As Defaults Multiply, Observers Eye Lax Standards, Circumstance
Weidner, David, American Banker
It is fast becoming a leitmotif of the late 1990s: A newly created company, fresh from an emerging industry, gets walloped by an unforeseen event and then struggles to meet its debt payments under terms it can no longer handle.
Contifinancial Corp., one of a new breed of specialty finance firms, joined the chorus of companies pleading for more time Wednesday when it disclosed it was having difficulty meeting the terms of its $400 million of bank loans. Conti also announced losses of $237.7 million in its latest quarter.
Banking companies have had to cope with a rash of defaults and bankruptcies this year. Nonperforming loans jumped 12.3% in June, to 0.91% of total loans at the nation's 15 largest banking companies, compared with a year earlier, according to a study by Standard & Poor's.
The rating agency also said nonperformers are likely to be higher across the U.S. banking industry.
Despite the worsening of credit quality, analysts stopped short of declaring a credit crunch, but most agreed that in recent years banks have relaxed traditional lending standards to finance new-age companies like Conti.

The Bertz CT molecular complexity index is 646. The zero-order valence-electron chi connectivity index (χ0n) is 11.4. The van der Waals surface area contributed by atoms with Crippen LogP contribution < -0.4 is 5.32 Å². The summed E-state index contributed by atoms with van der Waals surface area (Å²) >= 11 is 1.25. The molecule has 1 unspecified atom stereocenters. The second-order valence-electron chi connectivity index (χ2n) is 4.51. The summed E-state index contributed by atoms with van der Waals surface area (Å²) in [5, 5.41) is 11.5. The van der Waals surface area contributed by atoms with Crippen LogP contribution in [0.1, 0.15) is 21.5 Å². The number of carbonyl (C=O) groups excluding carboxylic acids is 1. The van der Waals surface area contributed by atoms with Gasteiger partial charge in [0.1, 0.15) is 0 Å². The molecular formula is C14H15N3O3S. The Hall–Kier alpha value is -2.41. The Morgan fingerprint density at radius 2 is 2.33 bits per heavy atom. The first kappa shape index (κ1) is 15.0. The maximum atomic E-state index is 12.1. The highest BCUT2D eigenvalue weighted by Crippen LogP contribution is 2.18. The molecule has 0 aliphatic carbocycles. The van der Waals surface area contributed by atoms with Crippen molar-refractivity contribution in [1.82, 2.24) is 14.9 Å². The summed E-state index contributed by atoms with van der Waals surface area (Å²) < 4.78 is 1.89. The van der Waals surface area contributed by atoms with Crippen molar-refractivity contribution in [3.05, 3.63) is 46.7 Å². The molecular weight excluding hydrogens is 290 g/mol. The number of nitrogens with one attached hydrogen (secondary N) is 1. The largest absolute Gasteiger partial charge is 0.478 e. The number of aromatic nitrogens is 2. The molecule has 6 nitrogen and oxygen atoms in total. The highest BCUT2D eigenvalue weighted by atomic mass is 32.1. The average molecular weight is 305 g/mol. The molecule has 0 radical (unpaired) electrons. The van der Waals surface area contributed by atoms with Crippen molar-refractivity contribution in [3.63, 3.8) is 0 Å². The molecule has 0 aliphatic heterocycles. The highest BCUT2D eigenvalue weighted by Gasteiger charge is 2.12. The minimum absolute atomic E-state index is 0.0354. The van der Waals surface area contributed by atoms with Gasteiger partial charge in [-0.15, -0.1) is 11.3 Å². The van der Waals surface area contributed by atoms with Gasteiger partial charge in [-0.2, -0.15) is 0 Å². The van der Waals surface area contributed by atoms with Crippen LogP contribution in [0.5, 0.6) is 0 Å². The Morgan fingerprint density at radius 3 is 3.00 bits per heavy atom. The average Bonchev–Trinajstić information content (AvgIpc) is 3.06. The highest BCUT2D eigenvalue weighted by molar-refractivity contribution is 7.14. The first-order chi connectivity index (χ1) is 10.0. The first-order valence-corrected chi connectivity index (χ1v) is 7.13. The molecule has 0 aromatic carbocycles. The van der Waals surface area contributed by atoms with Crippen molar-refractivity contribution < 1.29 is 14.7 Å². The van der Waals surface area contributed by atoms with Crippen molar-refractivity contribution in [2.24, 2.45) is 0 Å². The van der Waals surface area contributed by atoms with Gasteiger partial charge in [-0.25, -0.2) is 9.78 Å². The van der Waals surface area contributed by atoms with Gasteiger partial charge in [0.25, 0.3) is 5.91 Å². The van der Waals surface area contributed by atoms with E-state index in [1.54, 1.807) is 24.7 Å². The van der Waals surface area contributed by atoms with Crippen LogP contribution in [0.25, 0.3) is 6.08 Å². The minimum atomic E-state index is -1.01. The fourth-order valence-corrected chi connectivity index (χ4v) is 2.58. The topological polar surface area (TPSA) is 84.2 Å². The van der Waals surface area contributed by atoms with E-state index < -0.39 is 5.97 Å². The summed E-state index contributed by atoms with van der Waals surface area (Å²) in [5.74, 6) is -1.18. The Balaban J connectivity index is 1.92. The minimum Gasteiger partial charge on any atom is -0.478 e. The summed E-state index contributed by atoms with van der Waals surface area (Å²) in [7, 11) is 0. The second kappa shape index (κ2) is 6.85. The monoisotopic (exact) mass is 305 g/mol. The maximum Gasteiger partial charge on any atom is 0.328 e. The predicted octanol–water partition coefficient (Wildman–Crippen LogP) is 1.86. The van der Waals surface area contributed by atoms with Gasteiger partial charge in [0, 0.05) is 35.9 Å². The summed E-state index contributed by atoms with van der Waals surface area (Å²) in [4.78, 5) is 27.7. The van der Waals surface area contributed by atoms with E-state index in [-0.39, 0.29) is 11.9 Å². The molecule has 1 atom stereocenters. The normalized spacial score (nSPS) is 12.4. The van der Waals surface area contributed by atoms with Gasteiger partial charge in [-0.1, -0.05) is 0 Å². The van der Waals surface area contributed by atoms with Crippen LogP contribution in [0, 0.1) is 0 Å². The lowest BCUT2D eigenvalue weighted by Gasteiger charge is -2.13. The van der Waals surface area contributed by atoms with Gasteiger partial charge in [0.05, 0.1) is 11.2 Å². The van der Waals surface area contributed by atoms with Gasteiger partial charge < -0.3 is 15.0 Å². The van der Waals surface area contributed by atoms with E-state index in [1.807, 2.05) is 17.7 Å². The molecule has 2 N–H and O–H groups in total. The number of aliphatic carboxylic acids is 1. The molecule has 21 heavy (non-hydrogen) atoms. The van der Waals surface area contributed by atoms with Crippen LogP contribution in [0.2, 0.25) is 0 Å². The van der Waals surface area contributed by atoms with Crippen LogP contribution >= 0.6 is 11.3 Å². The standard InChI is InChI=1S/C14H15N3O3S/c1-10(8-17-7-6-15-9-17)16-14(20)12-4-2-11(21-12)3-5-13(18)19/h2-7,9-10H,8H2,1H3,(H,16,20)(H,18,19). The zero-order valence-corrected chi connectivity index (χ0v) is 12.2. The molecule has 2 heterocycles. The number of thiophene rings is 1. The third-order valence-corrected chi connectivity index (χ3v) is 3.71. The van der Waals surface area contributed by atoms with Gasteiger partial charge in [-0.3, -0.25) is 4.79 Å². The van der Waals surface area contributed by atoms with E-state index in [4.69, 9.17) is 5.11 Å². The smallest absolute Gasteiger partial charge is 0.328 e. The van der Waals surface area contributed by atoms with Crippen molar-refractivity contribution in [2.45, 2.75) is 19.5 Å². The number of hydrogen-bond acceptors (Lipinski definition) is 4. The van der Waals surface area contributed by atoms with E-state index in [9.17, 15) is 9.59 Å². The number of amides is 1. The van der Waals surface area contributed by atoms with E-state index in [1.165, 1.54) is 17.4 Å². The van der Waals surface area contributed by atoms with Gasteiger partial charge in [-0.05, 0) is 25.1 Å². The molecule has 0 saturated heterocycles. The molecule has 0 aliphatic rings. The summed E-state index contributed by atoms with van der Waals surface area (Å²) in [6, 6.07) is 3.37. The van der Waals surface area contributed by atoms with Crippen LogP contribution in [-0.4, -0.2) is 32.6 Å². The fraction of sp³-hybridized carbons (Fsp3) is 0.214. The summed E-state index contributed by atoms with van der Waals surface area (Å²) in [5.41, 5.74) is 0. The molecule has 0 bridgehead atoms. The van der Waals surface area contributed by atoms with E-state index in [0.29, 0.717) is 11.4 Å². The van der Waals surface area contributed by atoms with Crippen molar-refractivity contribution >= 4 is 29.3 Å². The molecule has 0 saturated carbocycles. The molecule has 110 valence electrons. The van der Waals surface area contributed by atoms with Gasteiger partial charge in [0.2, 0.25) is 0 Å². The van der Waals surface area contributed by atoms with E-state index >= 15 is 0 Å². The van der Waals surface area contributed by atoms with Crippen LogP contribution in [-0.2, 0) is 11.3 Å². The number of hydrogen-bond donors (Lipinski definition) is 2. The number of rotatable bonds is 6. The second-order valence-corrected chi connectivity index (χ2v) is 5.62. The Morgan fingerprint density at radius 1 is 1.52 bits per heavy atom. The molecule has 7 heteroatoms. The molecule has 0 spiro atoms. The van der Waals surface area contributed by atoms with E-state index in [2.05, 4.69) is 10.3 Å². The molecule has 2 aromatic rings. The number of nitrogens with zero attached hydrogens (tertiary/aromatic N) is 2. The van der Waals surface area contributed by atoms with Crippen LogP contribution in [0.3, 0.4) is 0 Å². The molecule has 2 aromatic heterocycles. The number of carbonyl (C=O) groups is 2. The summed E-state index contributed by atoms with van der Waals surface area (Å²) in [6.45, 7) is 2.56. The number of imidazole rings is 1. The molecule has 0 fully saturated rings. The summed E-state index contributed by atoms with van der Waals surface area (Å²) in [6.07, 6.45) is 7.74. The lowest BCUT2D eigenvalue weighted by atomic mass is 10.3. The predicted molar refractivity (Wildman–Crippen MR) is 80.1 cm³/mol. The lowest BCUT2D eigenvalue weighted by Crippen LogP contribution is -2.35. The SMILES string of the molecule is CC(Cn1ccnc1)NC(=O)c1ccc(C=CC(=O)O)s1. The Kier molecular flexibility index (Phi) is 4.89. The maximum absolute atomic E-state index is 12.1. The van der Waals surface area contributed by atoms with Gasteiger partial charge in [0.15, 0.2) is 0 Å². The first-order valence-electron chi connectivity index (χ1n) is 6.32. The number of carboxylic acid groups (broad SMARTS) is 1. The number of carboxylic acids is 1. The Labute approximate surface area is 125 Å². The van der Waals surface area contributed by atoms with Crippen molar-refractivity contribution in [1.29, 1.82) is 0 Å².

As a result, many are now paying the price.
"It comes down to a 'nature or nurture' question," said David Keisman, a former credit officer for Citicorp who is now a loan analyst at Portfolio Management Data LLC. "Is it the nature of the loan when it was structured? Or is it that some event outside of the loan caused the default?"
Leo Brand, a Standard & Poor's structured finance analyst, said he believes the "soaring" default rate is the result of credit-quality problems built into the loans from their inception. Lenders and underwriters are lured to credit-challenged companies because they can make substantial fees on these loans. Investors are hungry for the high returns these deals pay. So far, neither of these inducements has shown signs of declining.
"It might be that the market takes a breather and begins to look at this risk," Mr. Brand said "It will happen sooner or later. But in terms of leverage, we're getting to the same levels we saw in the late 1980s."
But Mr. Brand cautioned that, unlike the leverage extended in the late 1980s, today's loans and bonds are being issued to companies with little or no history of profitability. So the debt looks and acts more as venture capital than as secured credit. …